To the list of City Weekly’s 2012 Artys awards (see here), we thought of adding an additional category: best use of captive audiences. The winner would go to Artes de Mexico, whose Viva Frida exhibit in the atrium of Salt Lake’s Main Library last year caught the eye of thousands of people passing through what is one of Utah’s favorite buildings. Granted, they were “passing,” so not really captive, but the point is that Artes de Mexico found a great way to get their exhibit out in front of people who normally wouldn’t track it down.
Artes de Mexico has returned to the Atrium (as well as other locales) with another exhibit: Mexico Then & Now. The core of the exhibit is a collection of 92 photographs from the Casasola Archive in the National Institute of Anthropology and History in México. Born in 1874, Agustin Victor Casasola was one of Mexico’s leading press photographers during Mexico’s revolutionary times. The archive that bears his name and which he established, includes his photographs as well as the archives of the defunct newspaper El Imparcial, and includes hundreds of thousands of pictures from the forty year period when modern Mexico came into being.
The 92 photographs on exhibit, selected by Mexican photographer Pablo Ortiz Monasterio, offer a wide range of Mexican culture and history. Leading figures of the revolutionary period, like Porfirio Diaz, Pancho Villa and Emiliano Zapata are depicted, but so are Mexicans from a variety of social backgrounds: circus performers and chorus girls, men and boys at a public pool, young drinkers outside a train on the outskirts of Mexico City, and even the Orchestra of the National School for the Blind. Casasola himself appears, interviewing Amado Nervo, a modernist poet who also became an ambassador.
Pass through the library’s atrium and you won’t miss the banners for the exhibit. But don’t be fooled, this is only an introduction. The photographs themselves are downstairs, as well as at Brigham Young University, The State Fairpark, Mestizo Institute of Culture & Art, the University of Utah Marriott Library, and the Utah Pride Center. A companion exhibit, Mi México/My Mexico, of photographs by local photographers on Mexican today and México in Utah is on display at the Salt Lake City City & County Building.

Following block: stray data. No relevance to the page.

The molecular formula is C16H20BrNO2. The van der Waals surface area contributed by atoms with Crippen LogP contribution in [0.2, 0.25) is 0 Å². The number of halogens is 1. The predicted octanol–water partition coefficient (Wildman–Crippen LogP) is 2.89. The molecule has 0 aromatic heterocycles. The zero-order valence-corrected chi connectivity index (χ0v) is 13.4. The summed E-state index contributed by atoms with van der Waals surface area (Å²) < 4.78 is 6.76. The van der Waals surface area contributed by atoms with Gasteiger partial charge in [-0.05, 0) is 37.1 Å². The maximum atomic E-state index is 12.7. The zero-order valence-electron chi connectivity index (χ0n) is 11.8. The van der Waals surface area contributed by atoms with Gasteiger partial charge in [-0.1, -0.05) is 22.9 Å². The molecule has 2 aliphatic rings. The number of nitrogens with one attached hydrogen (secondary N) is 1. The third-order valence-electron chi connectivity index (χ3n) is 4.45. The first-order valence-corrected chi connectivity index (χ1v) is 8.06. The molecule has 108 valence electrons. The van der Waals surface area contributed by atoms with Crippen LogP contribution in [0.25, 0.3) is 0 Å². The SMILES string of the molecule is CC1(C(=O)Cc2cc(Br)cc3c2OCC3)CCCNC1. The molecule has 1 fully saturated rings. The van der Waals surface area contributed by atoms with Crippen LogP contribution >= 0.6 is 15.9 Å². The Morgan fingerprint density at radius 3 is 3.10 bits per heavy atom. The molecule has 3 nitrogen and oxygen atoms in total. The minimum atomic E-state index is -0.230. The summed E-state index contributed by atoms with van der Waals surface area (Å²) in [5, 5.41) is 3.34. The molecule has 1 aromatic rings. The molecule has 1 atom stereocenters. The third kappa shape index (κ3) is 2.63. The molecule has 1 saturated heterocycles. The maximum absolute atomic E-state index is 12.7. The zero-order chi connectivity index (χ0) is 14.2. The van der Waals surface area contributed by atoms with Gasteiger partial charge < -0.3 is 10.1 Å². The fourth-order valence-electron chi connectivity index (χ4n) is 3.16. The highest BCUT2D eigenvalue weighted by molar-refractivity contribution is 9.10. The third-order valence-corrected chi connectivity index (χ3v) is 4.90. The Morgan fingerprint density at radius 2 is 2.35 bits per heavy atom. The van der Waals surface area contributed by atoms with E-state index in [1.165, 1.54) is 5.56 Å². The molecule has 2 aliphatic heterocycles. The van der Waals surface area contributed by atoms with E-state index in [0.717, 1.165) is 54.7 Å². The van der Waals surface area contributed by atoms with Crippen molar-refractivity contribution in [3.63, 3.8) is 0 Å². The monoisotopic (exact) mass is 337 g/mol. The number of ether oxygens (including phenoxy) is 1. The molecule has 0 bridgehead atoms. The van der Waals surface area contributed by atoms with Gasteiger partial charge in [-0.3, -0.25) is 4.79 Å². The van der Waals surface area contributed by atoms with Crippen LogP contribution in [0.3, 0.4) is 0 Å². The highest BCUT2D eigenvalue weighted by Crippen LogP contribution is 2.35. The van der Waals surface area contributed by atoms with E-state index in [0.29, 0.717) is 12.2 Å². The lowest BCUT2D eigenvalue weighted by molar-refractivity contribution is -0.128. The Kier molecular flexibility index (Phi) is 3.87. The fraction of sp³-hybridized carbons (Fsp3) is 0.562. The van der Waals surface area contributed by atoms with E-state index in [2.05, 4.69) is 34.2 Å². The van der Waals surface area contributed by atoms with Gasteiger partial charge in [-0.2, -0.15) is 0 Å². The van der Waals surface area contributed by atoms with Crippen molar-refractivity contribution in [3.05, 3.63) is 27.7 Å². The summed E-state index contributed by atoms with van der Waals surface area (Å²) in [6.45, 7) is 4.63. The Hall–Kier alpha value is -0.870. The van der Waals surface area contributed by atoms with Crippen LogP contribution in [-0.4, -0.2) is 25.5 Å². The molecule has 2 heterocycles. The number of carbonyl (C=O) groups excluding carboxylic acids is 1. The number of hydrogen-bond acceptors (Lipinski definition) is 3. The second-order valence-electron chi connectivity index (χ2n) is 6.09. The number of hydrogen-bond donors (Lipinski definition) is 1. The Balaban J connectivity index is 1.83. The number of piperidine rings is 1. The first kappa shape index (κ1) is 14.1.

The exhibit is up through October 3. For more information, visit http://www.artesdemexicoenutah.org
This Friday, September 21 at the SLC Main Library Auditorium scholars from Brigham Young University and the University of Utah will be discussing the Mexican Revolution.
5 PM: A screening of The Storm that Swept Mexico, PBS, 2011 will provide a basic understanding of the Mexican Revolution.
7 PM: Presentations and Discussions
Susie Porter, PhD, Associate Professor of History/Latin American History, U of U, on “Mexican Revolution 101: the Mexican Revolution through the Lens of Casasola”
Allen Christensen, PhD, Professor, Humanities, Classics and Comparative Literature, BYU, on the visual art of the Mexican Revolution
Angela Espinosa, PhD, Assistant Professor, Languages and Literature, U of U, on the music, dance, and literature of the Revolution
Moderator: Maria del Mar Gonzalez, PhD candidate, Raymond C. Morales Post-Doctoral Fellow, Art/Art History, U of U
UTAH’S ART MAGAZINE SINCE 2001, 15 Bytes is published by Artists of Utah, a 501 (c) 3 non-profit organization headquartered in Salt Lake City, Utah.